Rep. André Carson, an elected official from Indiana’s 7th District, believes that people who are involved in calling this present civil government (both Democrats and Republicans) to account are similar to Islamic terrorists. Here’s an exchange between Washington Times reporter Kerry Pickett and Carson:
KERRY PICKET: Do you think the people outside are generally dangerous or no?
REP. CARSON: Oh absolutely. I worked in homeland security. I’m from intelligence, and I’ll tell you, one of the largest threats to our internal security…. I mean terrorism has an Islamic face, but it really comes from racial supremacist groups. . . . It’s the kind of thing we keep a threat assessment on record [for].
PICKET: From groups like this?
REP. CARSON: Oh absolutely.
Does Carson offer any evidence of terrorist acts? No. He doesn’t have to since he believes that to question what this (his) government is doing is by definition a terrorist act. Criticism and the warning of removing someone from office through the electoral process are terrorist threats for the simple reason that government has become a god, and as such, “No other god can be put before it.” To criticize god, is to blaspheme and commit treason.
Rep. Carson needs a lesson in civil government from God’s perspective. God established civil government to be an avenger who brings wrath upon those who practice evil. The civil government’s power to use the sword is legitimate in certain limited cases. The Bible has mandated that the power of the sword is to keep the peace, to protect those who do what is right. Civil rulers are said to be “ministers of God” similar to the way pastors are “ministers of God.” They are God’s “deacons” in their designated governments, one ecclesiastical and the other civil.
Not all rulers live up to the honorable title of “minister.” Paul is speaking of the ideal. Not everyone who rules is ministering in the biblical sense: “Be on guard for yourselves and for all the flock … I know that after my departure savage wolves will come in among you, not sparing the flock; and from among your own selves men will arise, speaking perverse things, to draw away the disciples after them” (Acts 20:28–30). What’s true in the church is equally true in civil government. Not every ruler who seizes power or who is elected to office will minister in a just way (e.g., Pontius Pilate, Herod, Hitler, etc.). Paul is describing what a ruler’s proper function is. The apostle is not making a moral judgment about any particular ruler or political policy. Rather, his words describe what civil governments ought to be and ought to do. Every ruler should seek to minister as Christ ministered.
Jesus called Herod “that fox” (Luke 13:32). Jesus was not calling the legitimacy of civil government into question. He was making a value judgment about the government of Herod. This shows that it is biblically proper to criticize a ruler. Of course, our own Constitution gives us that right in that we can petition the government for a “redress of grievances” (First Amendment) and vote anyone out of office for any reason.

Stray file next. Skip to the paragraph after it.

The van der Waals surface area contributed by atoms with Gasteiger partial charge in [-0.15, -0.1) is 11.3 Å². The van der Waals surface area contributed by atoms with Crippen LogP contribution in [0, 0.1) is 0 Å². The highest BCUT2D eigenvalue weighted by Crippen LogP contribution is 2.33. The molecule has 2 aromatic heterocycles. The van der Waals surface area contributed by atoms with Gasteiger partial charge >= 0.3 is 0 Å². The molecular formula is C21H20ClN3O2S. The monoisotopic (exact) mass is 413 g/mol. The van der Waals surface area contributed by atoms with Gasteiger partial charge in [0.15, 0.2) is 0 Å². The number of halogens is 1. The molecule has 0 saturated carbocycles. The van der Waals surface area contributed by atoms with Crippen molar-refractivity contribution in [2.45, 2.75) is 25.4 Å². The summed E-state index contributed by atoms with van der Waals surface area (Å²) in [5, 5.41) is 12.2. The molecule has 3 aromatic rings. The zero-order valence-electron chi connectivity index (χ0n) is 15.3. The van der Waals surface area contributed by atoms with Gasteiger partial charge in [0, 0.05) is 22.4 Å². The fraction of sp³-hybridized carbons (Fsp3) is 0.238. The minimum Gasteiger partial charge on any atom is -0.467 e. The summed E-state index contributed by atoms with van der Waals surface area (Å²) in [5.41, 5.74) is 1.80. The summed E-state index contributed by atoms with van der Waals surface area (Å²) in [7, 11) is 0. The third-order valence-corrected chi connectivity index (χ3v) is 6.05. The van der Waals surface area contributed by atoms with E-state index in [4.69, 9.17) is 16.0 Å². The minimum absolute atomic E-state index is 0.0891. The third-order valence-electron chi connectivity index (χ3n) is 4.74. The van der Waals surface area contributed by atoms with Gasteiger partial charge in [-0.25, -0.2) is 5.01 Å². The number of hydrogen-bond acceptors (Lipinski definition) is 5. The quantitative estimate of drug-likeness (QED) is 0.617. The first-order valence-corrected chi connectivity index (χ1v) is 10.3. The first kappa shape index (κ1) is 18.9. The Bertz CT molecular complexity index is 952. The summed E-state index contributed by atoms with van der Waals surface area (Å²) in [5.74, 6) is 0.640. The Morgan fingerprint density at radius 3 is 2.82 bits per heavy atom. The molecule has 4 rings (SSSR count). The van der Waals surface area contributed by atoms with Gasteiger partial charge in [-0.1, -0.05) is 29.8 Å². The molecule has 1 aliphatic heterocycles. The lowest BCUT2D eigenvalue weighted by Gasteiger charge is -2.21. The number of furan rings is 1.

The typical ruler of Jesus’ day was a tyrant. “The kings of the Gentiles lord it over them” (Luke 22:25). The distinguishing characteristic of true leadership is that of a servant. The ministry of the civil magistrate does not exist to serve its own end; it’s not a god. The true minister (servant) exists to serve others, but never apart from the laws of God. This means that the citizenry should not appeal to the magistrate to govern outside his designated ministerial duties.
The rulers in the realm of civil government must rule according to God’s law, the standard of good and evil. No government has the freedom to rule by some arbitrary man‑centered standard of good and evil or the “will of the people.” The civil magistrate is a true minister when it operates according to biblical guidelines.
The additional duties of civil governments are the well ordering of society and the maintaining of peace so that Christians are free to worship God, unhindered by forces hostile to the gospel of Jesus Christ. The State has the duty to preserve law and order so that the Church is free to spread the gospel of peace. The civil government must be made to realize that there is no real peace without the presence of the Spirit of Jesus Christ. This climate of peace can only be accomplished by administering justice and righteousness to everyone. Justice and righteousness are defined in terms of God’s law. Civil rulers are commissioned to represent God as the judge. They act in such a capacity when they punish those who do evil (i.e., break God’s laws), as well as publicly commend those who do good (cf. Rom. 13:3–4).